Patient and systematic…

Unstaged shot from my bedroom door. Typical of the current state of every room upstairs.

I am overwhelmed by my home.

For some reason (ha!), I had completely blocked out the fact that, when I left for Europe, I left my home a complete disaster. Imagine my surprise when I walked through the door to find… everything exactly as I had left it. Piles of things we had been debating bringing with us (since we packed at the last minute). Piles of things we had planned to deliver or donate or deal with before time ran out. Piles of things.

Yeah. A complete and total disaster. Why did fairies not appear in my absence and take care of all my clutter? I will never know.

In the meantime, of course, our suitcases have exploded six months’ worth of stuff here, there, and everywhere. Putting that away is a challenge in and of itself.

I’ve been trying to ward off the imminent panic attack by repeating this mantra: “Patient and systematic. Patient and systematic. Patient and systematic…”

I have to be patient. The stuff is not going to vanish overnight, unless I take David’s suggestion and pile it in the yard and burn it. No, every little thing has to be dealt with. It is going to take some time. But if I don’t do it – if I avoid it, as I would like to do, by reading about my new MS diet – it will undermine the peace I brought home with me. So I am taking care of things, a little at a time.

I also have to be systematic. It’s hard to know what to do first when every single surface is screaming for attention, and the pressure can make me want to throw up my hands and give up. So I have decided to start at the front of the house and work my way through, room by room, systematically. Find the next out-of-place thing and deal with it. Put it away, give it away, throw it away. Rinse. Repeat.

I have a week before I have to go back to work. Will I get done in a week? No. I have to admit that I won’t, as much as I wish it could happen. But I will make progress, every single day.

Patiently and systematically.

Daily Check-In:

I’m grateful to have my family here. I know I am not as much fun as I could be (since I have the whole overwhelmed-by-my-home thing going on and all my time is taken up with being patient and systematic) but I am so glad to see them.

Quote of the day

One effect of clutter is that you shut down – you have to spend all your energy just coping with the mess, rather than tending to the things that really matter to you. …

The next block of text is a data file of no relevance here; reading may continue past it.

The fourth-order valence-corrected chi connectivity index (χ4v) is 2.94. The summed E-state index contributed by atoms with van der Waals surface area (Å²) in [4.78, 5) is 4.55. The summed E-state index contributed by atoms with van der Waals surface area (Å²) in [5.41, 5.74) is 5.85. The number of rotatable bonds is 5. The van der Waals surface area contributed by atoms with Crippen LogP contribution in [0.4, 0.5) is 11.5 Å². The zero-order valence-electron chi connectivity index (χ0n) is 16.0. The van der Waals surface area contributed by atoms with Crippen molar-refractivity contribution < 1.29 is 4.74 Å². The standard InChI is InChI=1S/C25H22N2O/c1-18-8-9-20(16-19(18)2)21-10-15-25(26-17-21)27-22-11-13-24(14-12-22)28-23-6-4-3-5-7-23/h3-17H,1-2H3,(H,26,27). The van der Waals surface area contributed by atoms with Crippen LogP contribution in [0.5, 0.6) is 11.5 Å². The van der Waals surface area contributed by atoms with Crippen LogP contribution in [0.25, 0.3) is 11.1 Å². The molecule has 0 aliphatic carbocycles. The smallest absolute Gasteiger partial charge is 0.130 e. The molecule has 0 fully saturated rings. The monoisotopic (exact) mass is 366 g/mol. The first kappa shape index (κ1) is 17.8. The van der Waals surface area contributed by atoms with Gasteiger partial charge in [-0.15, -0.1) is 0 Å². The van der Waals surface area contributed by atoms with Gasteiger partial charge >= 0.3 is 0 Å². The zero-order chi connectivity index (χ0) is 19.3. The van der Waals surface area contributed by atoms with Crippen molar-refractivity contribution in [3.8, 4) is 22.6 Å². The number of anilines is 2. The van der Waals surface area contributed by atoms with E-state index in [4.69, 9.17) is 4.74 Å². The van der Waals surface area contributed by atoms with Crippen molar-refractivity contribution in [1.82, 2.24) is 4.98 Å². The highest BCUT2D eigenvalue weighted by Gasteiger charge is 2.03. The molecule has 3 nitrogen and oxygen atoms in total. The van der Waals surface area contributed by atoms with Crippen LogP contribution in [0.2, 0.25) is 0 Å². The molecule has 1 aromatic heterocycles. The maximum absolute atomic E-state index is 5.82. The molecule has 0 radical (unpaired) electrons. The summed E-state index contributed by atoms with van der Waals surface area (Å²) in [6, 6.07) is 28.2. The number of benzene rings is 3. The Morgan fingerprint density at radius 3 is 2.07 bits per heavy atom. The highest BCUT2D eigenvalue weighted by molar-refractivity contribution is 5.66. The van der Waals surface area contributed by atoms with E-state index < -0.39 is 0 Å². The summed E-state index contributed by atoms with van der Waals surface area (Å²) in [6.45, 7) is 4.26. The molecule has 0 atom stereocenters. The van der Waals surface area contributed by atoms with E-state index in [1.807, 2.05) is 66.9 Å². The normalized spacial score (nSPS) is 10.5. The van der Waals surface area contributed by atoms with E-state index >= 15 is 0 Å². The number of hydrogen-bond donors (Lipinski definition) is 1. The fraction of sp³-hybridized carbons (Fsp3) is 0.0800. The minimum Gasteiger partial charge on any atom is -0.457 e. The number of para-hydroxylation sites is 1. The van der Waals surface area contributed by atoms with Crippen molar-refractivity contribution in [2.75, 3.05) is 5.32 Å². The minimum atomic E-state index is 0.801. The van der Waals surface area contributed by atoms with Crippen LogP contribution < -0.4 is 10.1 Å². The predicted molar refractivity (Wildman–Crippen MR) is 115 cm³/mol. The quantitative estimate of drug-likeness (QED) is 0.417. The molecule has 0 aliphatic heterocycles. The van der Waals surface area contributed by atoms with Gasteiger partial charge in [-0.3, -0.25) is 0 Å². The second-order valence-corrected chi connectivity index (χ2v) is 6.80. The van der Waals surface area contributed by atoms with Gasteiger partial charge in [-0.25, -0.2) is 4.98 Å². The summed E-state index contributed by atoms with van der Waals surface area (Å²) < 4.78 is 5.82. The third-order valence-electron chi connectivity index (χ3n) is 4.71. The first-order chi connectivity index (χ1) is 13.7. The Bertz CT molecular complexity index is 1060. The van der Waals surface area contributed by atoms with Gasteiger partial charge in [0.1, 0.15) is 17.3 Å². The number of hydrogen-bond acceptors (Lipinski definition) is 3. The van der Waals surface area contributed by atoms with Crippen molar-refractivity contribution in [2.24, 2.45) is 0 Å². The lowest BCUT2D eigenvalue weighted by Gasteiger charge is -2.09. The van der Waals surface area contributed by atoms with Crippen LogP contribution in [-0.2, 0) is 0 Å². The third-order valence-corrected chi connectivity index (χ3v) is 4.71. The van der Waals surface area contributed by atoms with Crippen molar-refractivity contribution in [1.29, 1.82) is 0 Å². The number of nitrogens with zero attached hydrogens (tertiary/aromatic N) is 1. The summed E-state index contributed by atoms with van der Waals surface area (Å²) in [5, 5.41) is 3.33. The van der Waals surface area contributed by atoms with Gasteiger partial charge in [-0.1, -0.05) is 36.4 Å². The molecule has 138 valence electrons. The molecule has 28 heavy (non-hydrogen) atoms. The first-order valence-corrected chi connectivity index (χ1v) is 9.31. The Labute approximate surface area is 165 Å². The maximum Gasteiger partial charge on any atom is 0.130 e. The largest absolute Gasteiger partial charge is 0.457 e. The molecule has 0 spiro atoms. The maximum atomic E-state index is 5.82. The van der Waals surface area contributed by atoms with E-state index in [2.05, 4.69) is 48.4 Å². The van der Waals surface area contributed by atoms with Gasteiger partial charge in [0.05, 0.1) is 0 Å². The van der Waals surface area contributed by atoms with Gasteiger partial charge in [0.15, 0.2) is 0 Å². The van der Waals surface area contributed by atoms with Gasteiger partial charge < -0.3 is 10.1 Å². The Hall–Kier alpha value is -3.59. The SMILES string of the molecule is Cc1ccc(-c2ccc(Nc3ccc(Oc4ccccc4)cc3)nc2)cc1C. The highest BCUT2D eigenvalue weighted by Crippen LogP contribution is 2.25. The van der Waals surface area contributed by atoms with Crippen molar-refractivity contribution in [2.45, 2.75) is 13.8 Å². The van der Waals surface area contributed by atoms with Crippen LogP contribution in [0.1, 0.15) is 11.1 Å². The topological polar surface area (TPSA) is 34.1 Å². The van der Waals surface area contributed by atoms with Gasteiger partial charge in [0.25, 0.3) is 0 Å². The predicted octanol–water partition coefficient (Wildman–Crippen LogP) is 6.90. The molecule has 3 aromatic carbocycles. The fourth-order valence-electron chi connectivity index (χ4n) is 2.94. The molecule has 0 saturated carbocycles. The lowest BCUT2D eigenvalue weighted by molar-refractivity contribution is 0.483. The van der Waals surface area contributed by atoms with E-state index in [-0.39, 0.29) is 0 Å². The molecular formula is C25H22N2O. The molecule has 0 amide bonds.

When clutter becomes overwhelming, something shifts in our relationship to our stuff.  For whatever reason, we hand control over to the things we own. Because of the clutter, we cannot have people into our homes; we cannot find things; we cannot move freely in our own space and we have to compromise because of the constraints the disorganization places on us. Don’t throw up your hands and act like this is beyond your control. It won’t fix itself. Step up!

– Peter Walsh, It’s All Too Much

Less is more

Photo by lejoe

Less clutter in my home means more time, because I don’t need to “process” it.

Less clutter on my calendar means more peace of mind, because I am not overcommitted.

Less clutter in my brain means more clarity, because I am not so worried and stressed.

Less clutter on my body means more energy, because I don’t have as much weight to haul around.

I am enjoying the process of decluttering.  I never thought I’d say that, let alone think it.  I think it is because I am getting rid of less each day than I usually would, so I have been able to sustain the practice through more days.  No more “crash and burn;” more like “slow but steady wins the race.”

I like it.

  • {Clutter} released: Three more magazines.  One pile of newspapers.  All the stuff that has been cluttering up my car (not gone, but taken out of the car and put away).
  • {Stress} released: I attended my first Girl Scout Leader Meeting since I fired myself as the Service Unit Manager.  The Service Team did an excellent job, and I was so relieved to have that stress off my shoulders.  It will be nice to be just a leader this year.